Saudi King Abdullah arrived in his homeland yeseterday after three months abroad, boosting social benefits for his people as he returned to a Middle East rocked by anti-regime uprisings.
As the king's plane touched down at King Khaled bin Abdul Aziz Airport, men in white garb performed a traditional Ardha dance while well-wishers including women, most in black niqab, waited to see their ruler.
Crown Prince Sultan bin Abdul Aziz, Interior Minister Prince Nayef bin Abdul Aziz and Bahraini King Hamad bin Issa al-Khalifa were among a string of officials and royals who turned out to greet the 86-year-old monarch, who was seated in a black chair set up just outside the plane's door.
Saudi Arabia has declared Saturday a public holiday to mark King Abdullah's safe return home, following back surgery in New York and a recuperation period in Morocco.
Hours before his arrival, the king boosted social benefits for civil servants, the official Saudi Press Agency said.
He ordered the implementation of a 15 percent pay rise for state employees as well as an increase in the cash available for Saudi housing loans.
King Abdullah also granted pardon to some prisoners indicted in financial crimes and announced plans to tackle unemployment.
Streets and buildings in the capital, Riyadh, were decorated with national flags and large banners welcoming the monarch back to the oil-rich kingdom, whose neighbours Bahrain and Yemen are witnessing popular revolts.
The front pages of all Saudi newspapers on Wednesday were dedicated to news of the king's return, as editorials linked its timing to the "unrest" sweeping the Arab world.
"The king is the only pillar of stability in the region now," said the English-language daily Arab News.
"The king returns today at a time when the Arab world is experiencing frightening developments to what he had left not only stable... but an oasis of peace and security full of love and loyalty," said the Arabic-language daily Okaz.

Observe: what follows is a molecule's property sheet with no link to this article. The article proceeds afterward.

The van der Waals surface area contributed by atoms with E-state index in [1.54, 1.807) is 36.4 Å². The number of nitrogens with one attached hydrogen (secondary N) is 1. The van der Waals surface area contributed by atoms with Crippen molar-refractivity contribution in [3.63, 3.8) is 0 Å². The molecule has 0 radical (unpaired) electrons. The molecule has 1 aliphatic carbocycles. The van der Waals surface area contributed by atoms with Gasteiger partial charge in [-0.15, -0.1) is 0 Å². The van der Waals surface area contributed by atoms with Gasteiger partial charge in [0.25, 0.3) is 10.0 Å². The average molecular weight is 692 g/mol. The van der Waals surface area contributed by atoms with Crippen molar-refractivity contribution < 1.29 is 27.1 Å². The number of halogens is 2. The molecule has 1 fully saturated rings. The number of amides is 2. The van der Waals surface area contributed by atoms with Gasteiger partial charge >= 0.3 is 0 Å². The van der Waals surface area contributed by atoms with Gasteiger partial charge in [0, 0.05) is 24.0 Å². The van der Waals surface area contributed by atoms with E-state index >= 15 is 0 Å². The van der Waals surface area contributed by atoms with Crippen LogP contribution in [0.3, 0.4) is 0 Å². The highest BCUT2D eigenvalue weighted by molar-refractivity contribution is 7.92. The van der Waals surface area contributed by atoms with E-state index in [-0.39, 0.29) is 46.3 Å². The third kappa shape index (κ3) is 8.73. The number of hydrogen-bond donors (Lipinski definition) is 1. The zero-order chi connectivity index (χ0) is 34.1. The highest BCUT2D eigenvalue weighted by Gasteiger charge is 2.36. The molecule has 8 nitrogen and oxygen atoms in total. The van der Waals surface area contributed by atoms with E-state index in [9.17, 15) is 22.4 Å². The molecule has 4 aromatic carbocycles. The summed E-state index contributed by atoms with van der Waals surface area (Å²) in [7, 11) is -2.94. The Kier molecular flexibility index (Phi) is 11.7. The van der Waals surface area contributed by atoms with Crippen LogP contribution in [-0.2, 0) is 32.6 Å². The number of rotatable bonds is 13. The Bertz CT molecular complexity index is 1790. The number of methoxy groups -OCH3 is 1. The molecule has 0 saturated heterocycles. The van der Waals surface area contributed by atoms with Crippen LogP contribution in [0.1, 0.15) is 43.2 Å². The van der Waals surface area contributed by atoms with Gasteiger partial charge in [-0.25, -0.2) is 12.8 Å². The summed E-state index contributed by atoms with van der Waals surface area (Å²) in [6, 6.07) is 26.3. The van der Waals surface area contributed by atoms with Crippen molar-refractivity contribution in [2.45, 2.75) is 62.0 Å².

Egyptian strongman Hosni Mubarak -- a close ally of King Abdullah -- was forced out of power under massive popular pressure on February 11.
Tunisian president Zine El Abidine Ben Ali fled to Saudi Arabia's Red Sea city of Jeddah in mid-January after protests toppled his regime.
Tunisian authorities have formally asked Saudi Arabia to extradite Ben Ali and his wife Leila Trabelsi.
Tension is also gripping Yemen as well as Libya and Bahrain, home to a large Shiite community which is demanding reform in the Sunni-ruled country.
The Saudi's oil-rich Eastern Province, which abuts Bahrain, is home to most of the estimated two million Saudi Shiites.
The unrest in the Arab world has pushed oil prices higher on fear of disruption in supplies, but Saudi Arabia, the world's biggest crude exporter, has said it has the capacity to meet any shortage.
King Abdullah flew to New York on November 22 and underwent surgery two days later for a debilitating herniated disc complicated by a haematoma.
The monarch's advanced age combined with health problems have raised concerns about the future of Saudi Arabia, which has been ruled by the Al-Saud family since 1932.
Abdullah's half-brother, Crown Prince Sultan, who has held the post of defence minister since 1962, is 83 and is believed to have cancer.
Little seen at home for the previous two years, Sultan himself flew back from Morocco on November 21 to take over the running of the government in Abdullah's absence.
Interior Minister Prince Nayef, 77, is third in line to the Saudi throne and was appointed second deputy prime minister in March 2009.
King Abdullah is expected to carry out a cabinet reshuffle after the terms of several ministers expired on February 19 and were not extended.